Everglades Ecosystem: A century of draining the Everglades in southern Florida has changed its natural ecosystem almost beyond recognition. Three USGS researchers will describe a series of efforts to understand the region’s ecosystem, a necessary step before a successful restoration can begin. Hydrologist John Vecchioli, of the USGS in Tallahassee, will describe the USGS contribution to a massive intergovernmental effort to restore the natural water regime in parts of South Florida and allow the Everglades ecosystem to recover. Lynn Wingard, a geologist in Reston, Va., will summarize techniques for reconstructing ecosystem history in South Florida. By analyzing fossils from shallow cores, she and her colleagues can tell what has happened to the local ecosystems, on land and sea, over the past 100 years. Geologist Bob Halley, from the St. Petersburg office, will discuss how salinity in Florida Bay is influenced both by the natural rise in sea level and sedimentation during the past century and by decisions on flood control and drainage projects onshore. Vecchioli will speak at 10:15 a.m. on Wednesday, Nov. 8; Wingard at 10:30 a.m.; and Halley at 10:45 a.m.

Oil and Water Don’t Mix: Although oil and gas supply about 65 percent of the energy in the U.S., exploration for and production of these fossil fuels disrupt the hydrologic cycle and have caused "major contamination of surface and ground waters," according to Yousif Kharaka, a USGS geochemist in Menlo Park, Calif. Kharaka will describe these problems and how they might be solved at 11:30 a.m., Wednesday, Nov. 8.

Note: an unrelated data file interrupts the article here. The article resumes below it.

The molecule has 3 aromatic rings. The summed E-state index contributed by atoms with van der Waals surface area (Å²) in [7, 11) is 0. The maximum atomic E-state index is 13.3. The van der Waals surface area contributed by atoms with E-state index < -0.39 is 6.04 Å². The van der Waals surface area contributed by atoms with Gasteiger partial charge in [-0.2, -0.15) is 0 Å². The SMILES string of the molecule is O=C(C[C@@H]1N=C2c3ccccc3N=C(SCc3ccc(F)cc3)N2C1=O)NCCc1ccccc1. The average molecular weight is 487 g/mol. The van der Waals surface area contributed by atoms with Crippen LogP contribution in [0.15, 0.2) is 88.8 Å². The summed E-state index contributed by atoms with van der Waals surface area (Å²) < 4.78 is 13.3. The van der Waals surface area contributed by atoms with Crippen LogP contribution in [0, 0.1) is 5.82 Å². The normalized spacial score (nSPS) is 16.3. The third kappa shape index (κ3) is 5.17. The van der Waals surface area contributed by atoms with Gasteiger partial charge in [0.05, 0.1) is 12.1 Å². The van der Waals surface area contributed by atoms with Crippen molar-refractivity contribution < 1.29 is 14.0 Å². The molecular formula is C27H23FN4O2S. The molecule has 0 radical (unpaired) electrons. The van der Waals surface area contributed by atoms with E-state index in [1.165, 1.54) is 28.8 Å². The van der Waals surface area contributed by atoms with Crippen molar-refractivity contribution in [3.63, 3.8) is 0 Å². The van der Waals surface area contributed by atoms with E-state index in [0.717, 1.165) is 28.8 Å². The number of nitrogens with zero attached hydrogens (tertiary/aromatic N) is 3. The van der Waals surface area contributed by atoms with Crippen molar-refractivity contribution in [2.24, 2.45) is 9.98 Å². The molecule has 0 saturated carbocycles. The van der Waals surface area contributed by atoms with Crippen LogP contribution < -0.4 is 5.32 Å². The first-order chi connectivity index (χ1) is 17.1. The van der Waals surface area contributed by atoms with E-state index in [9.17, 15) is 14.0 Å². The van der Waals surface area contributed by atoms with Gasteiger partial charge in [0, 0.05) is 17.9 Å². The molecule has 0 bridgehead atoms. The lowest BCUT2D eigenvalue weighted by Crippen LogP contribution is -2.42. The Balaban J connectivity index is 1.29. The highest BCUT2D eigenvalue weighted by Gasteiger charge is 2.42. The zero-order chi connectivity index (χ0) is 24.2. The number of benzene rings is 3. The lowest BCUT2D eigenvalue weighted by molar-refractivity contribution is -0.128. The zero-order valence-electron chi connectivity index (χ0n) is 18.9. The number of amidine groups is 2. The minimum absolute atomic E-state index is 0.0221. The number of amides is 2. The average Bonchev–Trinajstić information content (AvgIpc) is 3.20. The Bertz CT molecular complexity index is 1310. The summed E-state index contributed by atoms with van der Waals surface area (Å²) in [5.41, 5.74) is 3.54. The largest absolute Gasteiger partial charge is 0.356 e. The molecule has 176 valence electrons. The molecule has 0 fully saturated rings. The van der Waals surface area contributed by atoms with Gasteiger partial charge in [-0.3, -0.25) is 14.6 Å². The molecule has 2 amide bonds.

Tarballs: When Oil and Water Collide, as they must during oil spills, one end product is little balls of tar that end up on beaches. Keith Kvenvolden of the USGS in Menlo Park will explain how making geochemical identifications or "fingerprints" of these tar balls enables scientists and others to determine their origin. Kvenvolden has determined, for example, that many of the tar balls on the beaches of Prince William Sound in southern Alaska are not from the 1989 spill of the Exxon Valdez, but from crude-oil tanks that ruptured during the 1964 Alaskan earthquake. Kvenvolden will present his findings and explain why it is important to know the genealogy of tar balls at 10:10 a.m., Sunday, Nov. 5.

Floods Yield Clues to Fire: The failure of the Lawn Lake dam above Estes Park, Colo., in 1982, caused a small disaster in that tourist town, but yielded clues to other "disasters" the forested drainage basin had faced long before tourists and careless campers arrived. By studying layers of soil and rock exposed by the scouring flood waters, USGS geologist Richard Madole, Denver, Colo., was able to determine that parts of the basin had been exposed to forest fires at least 13 times during the past 6,000 years. Madole’s findings, which are valuable to today’s forest managers, will be presented at 11:30 a.m., Tuesday, Nov. 7.

(Editors: Interviews with any of the mentioned USGS scientists may be arranged during the GSA convention by contacting the GSA press facilities in Room 7 of the Convention Center; Phone No. 504-544-6202.)